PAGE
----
Luhrsen’s Lament

“Mortgage rates are probably 25 to 50 basis points too high, once you factor everything in,” said Laurie Goodman, an economist and senior managing director at Amherst Securities Group LP in Austin, Texas.

She estimates the wider spreads mean banks making loans of $300,000 and then selling the mortgage on the so-called secondary market are earning about $6,240 more than they did as recently as three years ago when the housing market was booming.

Luhrsen, the 40-year-old mother of two in Wilmington, North Carolina, said she wants to refinance her 30-year fixed loan and checks the Internet every other day for a lower rate. The best she can do is a little more than 5 percent.

“I want to get as low a rate as possible,” Luhrsen said.

No matter how far rates fall, borrowers always want them lower, said Chris Hutchens of Alpha Mortgage Corp., Luhrsen’s mortgage banker in Wilmington.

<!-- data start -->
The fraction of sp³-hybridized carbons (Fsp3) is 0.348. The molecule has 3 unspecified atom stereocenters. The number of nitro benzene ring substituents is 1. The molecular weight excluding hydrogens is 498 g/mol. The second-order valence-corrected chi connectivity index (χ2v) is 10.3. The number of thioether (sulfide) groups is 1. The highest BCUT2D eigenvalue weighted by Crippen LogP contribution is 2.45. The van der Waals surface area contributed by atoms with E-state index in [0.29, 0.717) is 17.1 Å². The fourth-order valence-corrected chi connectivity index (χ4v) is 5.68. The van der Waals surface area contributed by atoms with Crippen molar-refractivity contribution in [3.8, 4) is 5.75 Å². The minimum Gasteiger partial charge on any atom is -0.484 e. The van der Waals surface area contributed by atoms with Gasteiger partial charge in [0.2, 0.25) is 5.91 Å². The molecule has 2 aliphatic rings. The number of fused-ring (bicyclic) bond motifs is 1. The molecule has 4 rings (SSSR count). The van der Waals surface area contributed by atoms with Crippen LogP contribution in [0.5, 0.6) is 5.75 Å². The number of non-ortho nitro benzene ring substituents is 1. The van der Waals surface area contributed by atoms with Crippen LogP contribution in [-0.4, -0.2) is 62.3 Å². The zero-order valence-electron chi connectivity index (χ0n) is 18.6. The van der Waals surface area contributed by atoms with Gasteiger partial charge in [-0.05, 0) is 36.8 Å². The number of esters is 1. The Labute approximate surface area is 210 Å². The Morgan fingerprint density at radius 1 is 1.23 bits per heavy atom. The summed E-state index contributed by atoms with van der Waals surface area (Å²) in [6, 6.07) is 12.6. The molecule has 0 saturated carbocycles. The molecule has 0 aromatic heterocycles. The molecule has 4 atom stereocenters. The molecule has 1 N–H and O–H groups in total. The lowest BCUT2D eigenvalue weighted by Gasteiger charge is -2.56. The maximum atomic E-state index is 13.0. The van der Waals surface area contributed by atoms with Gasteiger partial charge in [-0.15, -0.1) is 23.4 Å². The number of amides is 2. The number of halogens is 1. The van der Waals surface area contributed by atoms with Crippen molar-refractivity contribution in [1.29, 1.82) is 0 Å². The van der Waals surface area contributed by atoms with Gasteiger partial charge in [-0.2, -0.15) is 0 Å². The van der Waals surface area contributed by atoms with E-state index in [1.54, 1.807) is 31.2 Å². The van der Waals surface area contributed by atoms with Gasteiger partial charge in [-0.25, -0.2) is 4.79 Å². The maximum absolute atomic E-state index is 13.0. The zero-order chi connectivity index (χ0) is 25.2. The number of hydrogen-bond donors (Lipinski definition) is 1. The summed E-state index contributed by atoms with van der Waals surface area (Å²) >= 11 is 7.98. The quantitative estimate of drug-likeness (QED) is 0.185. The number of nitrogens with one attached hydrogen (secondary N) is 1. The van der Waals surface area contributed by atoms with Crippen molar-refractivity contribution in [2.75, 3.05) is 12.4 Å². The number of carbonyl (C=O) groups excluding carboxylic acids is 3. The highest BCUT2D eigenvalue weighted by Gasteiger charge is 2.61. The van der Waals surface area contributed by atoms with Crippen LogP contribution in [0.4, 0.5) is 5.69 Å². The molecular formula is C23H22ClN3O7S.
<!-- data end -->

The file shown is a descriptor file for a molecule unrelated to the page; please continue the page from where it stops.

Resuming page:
“If it goes to 5, people will want it to go down to 4, and if it goes to 4, they want 3,” Hutchens said. “I want to say, ‘Hey, it’s not going to zero.’ But that’s what everybody wants.”

Geithner Hearing

The increase in costs runs contrary to programs supported by Obama, who said in speeches during the past month that “we’ve got to start helping homeowners in a serious way.”

Geithner, 47, said Jan. 21 at a Senate Finance Committee hearing that the new administration will propose a “comprehensive plan” within the next few weeks to respond to the economic and financial crises. It will address the credit crunch, the collapse of the housing market and the global economy, he said.